Argentina’s sovereignty claim over the Falklands/Malvinas Islands continues to generate discrepancies among countries of the Americas, as was exposed in the Declaration of Punta del Este, at the end of the X Conference of Defence Ministers of the Americas which took place in Uruguay.
“The Malvinas issue is still very controversial for the Americas” admitted on Wednesday Uruguay’s Minister of Defence Eleuterio Fernandez Huidobro pro-tempore president and host of the event.
The Falklands/Malvinas issue and a peace zone in the South Atlantic, despite not being part of the official agenda of the meeting, was addressed by an ad hoc committee that held ‘long discussions’ during the four day meeting in an attempt to bring closer the different positions.
Nevertheless Argentina managed to include two articles in the final declaration on the issue, although 15 of the 34 countries from the Americas expressed some “degree of safeguard or reserve”.
All members agreed to subscribe Article 19 of the Declaration which points out that “in the framework of the peaceful character of the Americas continent nations, they express their willingness to promote peace and cooperation in the South Atlantic”.
This was followed by “recognition” of the “importance” of this year’s OAS AG/Dec70 declaration which “decided to continue examining the Malvinas Islands issue until its definitive solution, underlining that this is an issue of standing hemispheric interest”.
Regarding this text Argentina, Bolivia, Brasil, Ecuador, Guyana, Nicaragua, Peru, Suriname, Uruguay and Venezuela expressed “concern” over the “growing militarization” of the South Atlantic and exercises which include “firing missiles” as the ones taking place in the Malvinas Islands.
They also reiterated their “strong support” for the “legitimate rights” of Argentina in the sovereignty dispute over the Islands and the surrounding maritime spaces.
Chile, Colombia and Mexico coincided in the “support” to Argentine sovereignty claims over the Malvinas but with no reference to the “militarization of the South Atlantic” which is attributed to the UK.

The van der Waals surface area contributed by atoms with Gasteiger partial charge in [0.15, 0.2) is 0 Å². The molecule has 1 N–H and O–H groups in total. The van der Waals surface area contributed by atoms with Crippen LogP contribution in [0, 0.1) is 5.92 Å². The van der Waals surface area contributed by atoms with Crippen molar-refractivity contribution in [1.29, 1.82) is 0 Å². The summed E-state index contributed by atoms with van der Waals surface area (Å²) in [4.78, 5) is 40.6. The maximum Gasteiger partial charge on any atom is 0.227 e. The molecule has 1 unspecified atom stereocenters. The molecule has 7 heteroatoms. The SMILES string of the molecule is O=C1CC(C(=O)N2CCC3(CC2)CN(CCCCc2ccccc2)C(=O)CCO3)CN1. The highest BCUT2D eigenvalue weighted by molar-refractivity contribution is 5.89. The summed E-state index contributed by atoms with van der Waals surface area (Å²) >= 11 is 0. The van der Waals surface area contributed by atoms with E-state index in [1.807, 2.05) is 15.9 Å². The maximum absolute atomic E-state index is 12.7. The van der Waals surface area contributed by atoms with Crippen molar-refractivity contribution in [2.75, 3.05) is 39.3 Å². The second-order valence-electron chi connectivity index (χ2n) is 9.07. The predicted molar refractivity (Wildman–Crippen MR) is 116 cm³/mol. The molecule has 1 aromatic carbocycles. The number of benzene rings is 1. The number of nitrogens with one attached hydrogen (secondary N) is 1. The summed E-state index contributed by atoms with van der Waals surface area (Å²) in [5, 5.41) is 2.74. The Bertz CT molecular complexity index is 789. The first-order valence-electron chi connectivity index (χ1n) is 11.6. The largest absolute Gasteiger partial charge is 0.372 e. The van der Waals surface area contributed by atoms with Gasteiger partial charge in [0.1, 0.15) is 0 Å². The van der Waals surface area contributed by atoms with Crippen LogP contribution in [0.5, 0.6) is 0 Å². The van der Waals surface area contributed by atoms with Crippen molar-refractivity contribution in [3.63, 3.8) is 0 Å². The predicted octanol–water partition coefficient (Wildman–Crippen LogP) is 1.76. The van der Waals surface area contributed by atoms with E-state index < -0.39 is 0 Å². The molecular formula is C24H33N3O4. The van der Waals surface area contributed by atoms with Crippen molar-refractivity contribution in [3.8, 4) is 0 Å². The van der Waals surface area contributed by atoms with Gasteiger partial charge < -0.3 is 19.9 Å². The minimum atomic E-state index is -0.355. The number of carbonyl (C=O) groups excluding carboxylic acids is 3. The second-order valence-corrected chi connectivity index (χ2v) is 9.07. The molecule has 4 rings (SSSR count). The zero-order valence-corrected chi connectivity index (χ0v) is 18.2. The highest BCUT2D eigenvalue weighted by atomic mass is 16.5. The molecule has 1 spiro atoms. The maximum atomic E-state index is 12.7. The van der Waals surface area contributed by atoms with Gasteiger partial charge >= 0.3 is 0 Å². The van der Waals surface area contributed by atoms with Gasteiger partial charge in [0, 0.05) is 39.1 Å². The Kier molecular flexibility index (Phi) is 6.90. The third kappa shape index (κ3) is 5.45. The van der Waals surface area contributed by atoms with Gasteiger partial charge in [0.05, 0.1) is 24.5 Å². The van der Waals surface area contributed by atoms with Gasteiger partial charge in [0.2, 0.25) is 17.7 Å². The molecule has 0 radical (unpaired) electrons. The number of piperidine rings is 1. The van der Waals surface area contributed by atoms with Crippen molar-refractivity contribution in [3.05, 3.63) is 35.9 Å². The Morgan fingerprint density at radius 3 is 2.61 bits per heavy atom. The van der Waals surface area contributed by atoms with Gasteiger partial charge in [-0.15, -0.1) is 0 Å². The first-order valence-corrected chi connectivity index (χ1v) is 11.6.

The US pointed out that the Falklands/Malvinas issue does not correspond to the Defence ministers of the Americas forum, and Canada openly dissented with the inclusion of the paragraph arguing that it is a “bilateral issue” and underlined that the “population of the Falkland Islands have the right to determine their own future”.
The Declaration of Punta del Este also referred to the member-countries ‘conviction’ that democratic institutions are the “fundamental pillars” to achieve peace, security, social equality and development in the hemisphere countries.
They also pointed out the importance of cooperation in defence and security issues “to address the new challenges” and their support to measures that strengthen institutional capacities together with the commitment to update the inter-American defence system.
The need to modernize the Inter-American Reciprocal Assistance Treaty, (TIAR) going back to 1947 as well as the Inter-American Defence Board (JID), were the two issues of “ongoing strong debate” and with visions “quite distant” according to sources at the discussions.
In the final declaration the two visions were reflected in the request to the OAS Permanent Council ‘to program and advance”, with the participation of Defence ministries, of meetings “to discuss the future of the mission and functions” of the Inter-American defence system including the JID.
Ministers also pledged “to expand the dissemination process” of international humanitarian Law and human rights through “doctrine, training and education”, whatever the case, among the Armed and Security forces.
Finally the delegates of the 28 participants out of 34 country members voted for Peru to take over the pro tempore presidency of the eleventh defence ministers conference to be held in that country in 2014.